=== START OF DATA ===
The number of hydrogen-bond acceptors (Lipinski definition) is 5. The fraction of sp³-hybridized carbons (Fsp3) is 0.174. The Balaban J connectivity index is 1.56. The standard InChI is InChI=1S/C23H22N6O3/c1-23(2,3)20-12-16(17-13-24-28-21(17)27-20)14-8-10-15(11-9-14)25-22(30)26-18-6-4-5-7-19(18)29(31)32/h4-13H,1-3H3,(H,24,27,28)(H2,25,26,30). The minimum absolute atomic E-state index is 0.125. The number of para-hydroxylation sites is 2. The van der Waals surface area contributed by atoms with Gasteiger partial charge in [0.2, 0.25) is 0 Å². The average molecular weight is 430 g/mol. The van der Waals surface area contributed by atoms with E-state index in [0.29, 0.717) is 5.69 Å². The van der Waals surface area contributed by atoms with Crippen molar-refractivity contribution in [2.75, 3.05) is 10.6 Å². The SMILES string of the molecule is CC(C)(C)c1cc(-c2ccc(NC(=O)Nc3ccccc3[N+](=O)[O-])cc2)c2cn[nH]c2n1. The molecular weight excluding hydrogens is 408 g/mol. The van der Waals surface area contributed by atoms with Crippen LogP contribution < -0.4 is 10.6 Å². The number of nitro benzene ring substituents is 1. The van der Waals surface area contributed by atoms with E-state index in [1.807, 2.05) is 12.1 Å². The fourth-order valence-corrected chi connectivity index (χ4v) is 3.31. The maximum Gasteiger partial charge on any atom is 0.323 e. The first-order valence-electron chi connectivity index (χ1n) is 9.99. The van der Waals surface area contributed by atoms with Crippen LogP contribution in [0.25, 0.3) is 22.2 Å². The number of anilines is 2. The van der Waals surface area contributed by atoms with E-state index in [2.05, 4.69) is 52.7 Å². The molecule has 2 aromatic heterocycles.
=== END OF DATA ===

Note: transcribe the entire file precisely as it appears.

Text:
The number of hydrogen-bond acceptors (Lipinski definition) is 5. The fraction of sp³-hybridized carbons (Fsp3) is 0.174. The Balaban J connectivity index is 1.56. The standard InChI is InChI=1S/C23H22N6O3/c1-23(2,3)20-12-16(17-13-24-28-21(17)27-20)14-8-10-15(11-9-14)25-22(30)26-18-6-4-5-7-19(18)29(31)32/h4-13H,1-3H3,(H,24,27,28)(H2,25,26,30). The minimum absolute atomic E-state index is 0.125. The number of para-hydroxylation sites is 2. The van der Waals surface area contributed by atoms with Gasteiger partial charge in [0.2, 0.25) is 0 Å². The average molecular weight is 430 g/mol. The van der Waals surface area contributed by atoms with E-state index in [0.29, 0.717) is 5.69 Å². The van der Waals surface area contributed by atoms with Crippen molar-refractivity contribution in [2.75, 3.05) is 10.6 Å². The SMILES string of the molecule is CC(C)(C)c1cc(-c2ccc(NC(=O)Nc3ccccc3[N+](=O)[O-])cc2)c2cn[nH]c2n1. The molecular weight excluding hydrogens is 408 g/mol. The van der Waals surface area contributed by atoms with Crippen LogP contribution < -0.4 is 10.6 Å². The number of nitro benzene ring substituents is 1. The van der Waals surface area contributed by atoms with E-state index in [1.807, 2.05) is 12.1 Å². The fourth-order valence-corrected chi connectivity index (χ4v) is 3.31. The maximum Gasteiger partial charge on any atom is 0.323 e. The first-order valence-electron chi connectivity index (χ1n) is 9.99. The van der Waals surface area contributed by atoms with Crippen LogP contribution in [0.25, 0.3) is 22.2 Å². The number of anilines is 2. The van der Waals surface area contributed by atoms with E-state index in [2.05, 4.69) is 52.7 Å². The molecule has 2 aromatic heterocycles.